Sometimes Always Never (2018)

So, this is the first review since my big announcement, for those who missed it, it’s here. So with that in mind, what piece of horror media will I review to get in the mood for it? Oh, it’s a film about scrabble. It does feature death, maybe. It’s about a family struggling with someone running away years ago, and still suffering from not knowing what happened. The father copes by playing scrabble. Yeah, it’s strange, but within the context of the film, it works. This film is all about the script and the characters, and it completely nails both of those. The dialogue is razor-sharp and the characters are all well-defined to the point where you feel you have already met these characters.

The way they interact with each other is really sweet too, you understand the family dynamics easily and it’s incredibly heartwarming at times. So why have I not raved about great this movie is to everybody? From a technical standpoint, it looks a little cheap. I’m not sure if it was a stylistic choice or not but it didn’t really work for me. Also whilst the script is good, the story kind of meanders and doesn’t do enough. Characters are heavily focused on for one scene then never mentioned again. It aims for a slice-of-life dramedy but adds a bit too many plotlines which go unresolved to really seem satisfying. It seems at time that the story doesn’t know what it’s about so aims for as many themes as possible in the hopes of finally grasping onto one. The title comes from a discussion about buttons on suits (you sometimes do the top one up, always do the middle one up, and never do the bottom one), it seems a bit weird for a film where the themes are scrabble and words, to take the title from a rule about suit-buttons. It’s like they put that scene in just to explain the title.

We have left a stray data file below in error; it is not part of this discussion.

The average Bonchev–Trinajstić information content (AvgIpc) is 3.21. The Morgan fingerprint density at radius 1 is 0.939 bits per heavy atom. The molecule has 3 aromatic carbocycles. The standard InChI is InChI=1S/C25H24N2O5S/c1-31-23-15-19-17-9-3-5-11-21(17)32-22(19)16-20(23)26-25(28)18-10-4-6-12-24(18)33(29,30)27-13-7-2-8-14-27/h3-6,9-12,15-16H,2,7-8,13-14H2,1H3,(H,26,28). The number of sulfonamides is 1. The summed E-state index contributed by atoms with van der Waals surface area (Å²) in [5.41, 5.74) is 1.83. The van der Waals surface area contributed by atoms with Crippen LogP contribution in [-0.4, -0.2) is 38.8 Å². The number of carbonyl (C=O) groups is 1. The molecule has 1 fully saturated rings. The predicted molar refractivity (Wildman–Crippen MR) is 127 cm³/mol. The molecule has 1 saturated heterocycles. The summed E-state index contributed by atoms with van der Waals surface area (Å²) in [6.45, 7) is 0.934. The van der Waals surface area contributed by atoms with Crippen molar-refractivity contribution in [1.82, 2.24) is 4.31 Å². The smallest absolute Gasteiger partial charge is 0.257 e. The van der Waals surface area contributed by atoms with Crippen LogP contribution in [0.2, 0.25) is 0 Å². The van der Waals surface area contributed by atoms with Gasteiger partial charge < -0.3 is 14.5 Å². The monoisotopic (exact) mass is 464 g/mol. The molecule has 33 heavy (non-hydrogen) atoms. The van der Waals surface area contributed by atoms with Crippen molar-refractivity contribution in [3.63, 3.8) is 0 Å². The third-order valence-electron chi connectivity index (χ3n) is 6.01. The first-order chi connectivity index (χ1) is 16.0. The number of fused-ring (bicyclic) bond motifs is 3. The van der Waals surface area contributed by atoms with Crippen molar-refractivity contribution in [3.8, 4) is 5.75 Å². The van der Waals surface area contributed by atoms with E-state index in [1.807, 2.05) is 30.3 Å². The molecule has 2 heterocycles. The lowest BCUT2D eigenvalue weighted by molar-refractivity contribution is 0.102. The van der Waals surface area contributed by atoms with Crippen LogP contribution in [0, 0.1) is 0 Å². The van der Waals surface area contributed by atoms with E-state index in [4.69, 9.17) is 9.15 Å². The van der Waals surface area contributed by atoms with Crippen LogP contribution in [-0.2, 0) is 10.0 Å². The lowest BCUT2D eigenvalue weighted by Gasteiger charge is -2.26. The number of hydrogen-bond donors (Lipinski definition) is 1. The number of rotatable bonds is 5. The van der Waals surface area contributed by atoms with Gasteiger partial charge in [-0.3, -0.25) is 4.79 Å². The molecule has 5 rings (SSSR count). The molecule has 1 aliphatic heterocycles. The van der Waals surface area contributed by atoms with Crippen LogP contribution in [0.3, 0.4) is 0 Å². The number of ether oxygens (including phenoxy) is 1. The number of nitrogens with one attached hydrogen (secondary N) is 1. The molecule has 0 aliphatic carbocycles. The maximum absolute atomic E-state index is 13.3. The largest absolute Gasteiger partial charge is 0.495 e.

The cast are pretty damn good in this though. Bill Nighy’s accent sometimes wavers but never too distractingly. Alice Lowe continues to be great, Louis Healy has a future in ITV dramas, and Sam Riley really shows off his range. The oddest highlight for me was Ella-Grace Gregoire. She’s not in it for long but has great screen presence and her natural charm lights up the scenes she’s in. This is helped by tremendous chemistry with the aforementioned Healy and Lowe. Interested to see what she does next and looking forward to it.

There is a really heartwarming and lovely film within this, it just tries a bit too hard to be a mix of Wes Anderson and quirky British drama, whilst never really approaching the heights needed for both.

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